Brent Rexford Bellows

Brent Bellows

Which of your deals has been the most memorable and why?

J&J’s acquisition of Conor Medsystems Inc for US$1.4 billion, which followed the culmination of a sophisticated offensive and defensive patent strategy. We represented Conor Medsystems, a coronary-artery stent maker, which was entangled in worldwide patent infringement actions filed by Angiotech Pharmaceuticals, a licensor of Boston Scientific. The experience taught me the importance of having a strong IP portfolio that can be leveraged in a high stakes and competitive technological field, and how critical it is to ensure that all involved with the portfolio are aligned with its strategic use.

You served as past chair of the IP section of the Georgia State Bar and are a lecturer on IP issues domestically and internationally. Could you tell us more about both of these appointments and how they have contributed to your professional development?

I have been incredibly lucky through these appointments to have met hundreds of people whose careers revolve around intellectual property, including practitioners, academics, judges, policy makers and equity stake holders. So many of these individuals have also become a reservoir of knowledge that I find myself drawing from when faced with particularly complex IP issues.

What changes would you like to see in the FRAND/SEP landscape and do you think that they will happen?

A permanent policy that fairly balances the rights of patent holders and implementers. The 8 June withdrawal in the United States from the 19 December 2019 Policy Statement on Remedies for Standard-Essential Patents Subject to Voluntary F/RAND Commitments lacked clarity on holdout tactics employed by implementers to efficiently infringe SEPs. Agreeing to license SEPs under FRAND terms does not obviate the exclusionary right inherent in a patent. Patents are not public goods. Although SEP owners voluntarily enter FRAND commitments as a good-faith invitation to negotiate, there are currently no repercussions for implementers to initially avoid a licence, as the remedy after conclusion of a dispute may simply be the original terms offered in the FRAND licence. A policy explicitly allowing for injunctions, such as is provided in Germany, would re-level the playing field and maintain the inherent rights of the patent holder. By withdrawing the 2019 policy, US courts now have no guidance in determining whether an injunction is proper in an SEP dispute, and are inevitably left to rely on the factors in eBay Inc v MercExchange LLC (547 US 388 (2006)), which generally weighed against SEP injunctions where the SEP holder has made a FRAND commitment. Holding out for years while practising a patent and then being able to receive FRAND after the fact provides too much incentive to implementers to efficiently infringe and game the system.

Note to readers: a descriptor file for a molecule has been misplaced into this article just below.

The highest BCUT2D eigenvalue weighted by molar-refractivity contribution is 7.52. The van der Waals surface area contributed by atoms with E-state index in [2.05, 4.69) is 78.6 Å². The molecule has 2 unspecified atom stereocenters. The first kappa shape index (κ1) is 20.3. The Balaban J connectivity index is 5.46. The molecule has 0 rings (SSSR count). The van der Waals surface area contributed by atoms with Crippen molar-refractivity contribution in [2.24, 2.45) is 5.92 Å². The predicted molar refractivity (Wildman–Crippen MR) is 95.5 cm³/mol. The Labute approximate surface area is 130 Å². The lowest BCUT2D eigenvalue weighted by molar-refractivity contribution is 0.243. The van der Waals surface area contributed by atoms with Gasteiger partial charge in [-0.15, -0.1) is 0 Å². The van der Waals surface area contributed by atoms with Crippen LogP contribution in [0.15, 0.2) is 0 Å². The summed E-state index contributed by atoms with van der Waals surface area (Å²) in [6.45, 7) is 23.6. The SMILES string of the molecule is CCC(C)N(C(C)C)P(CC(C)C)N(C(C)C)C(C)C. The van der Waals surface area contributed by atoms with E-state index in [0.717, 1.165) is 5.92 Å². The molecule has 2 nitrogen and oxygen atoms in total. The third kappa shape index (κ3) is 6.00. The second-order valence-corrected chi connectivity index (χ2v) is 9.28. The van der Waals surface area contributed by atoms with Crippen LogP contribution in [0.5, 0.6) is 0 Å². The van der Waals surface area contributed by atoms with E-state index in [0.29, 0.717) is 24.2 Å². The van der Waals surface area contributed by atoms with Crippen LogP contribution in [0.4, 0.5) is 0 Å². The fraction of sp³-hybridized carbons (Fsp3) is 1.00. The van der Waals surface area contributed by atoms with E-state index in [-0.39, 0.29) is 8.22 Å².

What, for you, are the most crucial steps of any IP monetisation process?

The most crucial step, at least within the pharma/biotech field, starts with the filing of patents around the composition of a potential clinical asset, as these will form the foundation for the rest of the portfolio. Implementing a plan tailored for monetisation at the start can drastically increase the ultimate value of a portfolio. All too often, we encounter portfolios with a value that has been compromised by the initial failure to account for the ultimate positioning of the portfolio necessary to maximise monetisation. Strategic implementation of a monetisation programme on the front end can be expensive. But in my experience, front-end spending can set the stage for maximising returns.

You focus on pharmaceutical and biotechnology patent strategy, including domestic and international patent preparation and prosecution, portfolio creation and management and due diligence. How do you expect the US biopharma licensing landscape to evolve in the next five years?

We will see a move to a broad-based licencing model for foundational technologies. Given the capital necessary to get clinical assets approved, exclusive licences are generally preferred, with sub-licences provided in fields that do not compete with the licensor/licensee. Whether this model is the most efficient use of foundational technologies is debatable, but its use is often necessary to entice development. Nonetheless, owners and users of foundational technologies may be better served by implementing broad non-exclusive licensing and cross-licensing models that make the technology available to all comers willing to pay. The renewed interest by US policy makers in the use of federal funds in developing these technologies will further force the issue. I fully expect a great deal of effort to be put into developing the contours of such a licensing model using current SEP/FRAND regimes as an initial benchmark.

Brent Rexford Bellows

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Brent R Bellows is a partner with Knowles Intellectual Property Strategies in Atlanta, Georgia. He focuses on pharmaceutical and biotechnology patent strategy, including domestic and international patent preparation and prosecution, portfolio creation and management, and due diligence. Dr Bellows is particularly attuned to the strategic positioning and strengthening of patent portfolios encompassing clinically valuable assets, and represents a diverse range of clients, from entry-level and emerging start-ups to global corporations.

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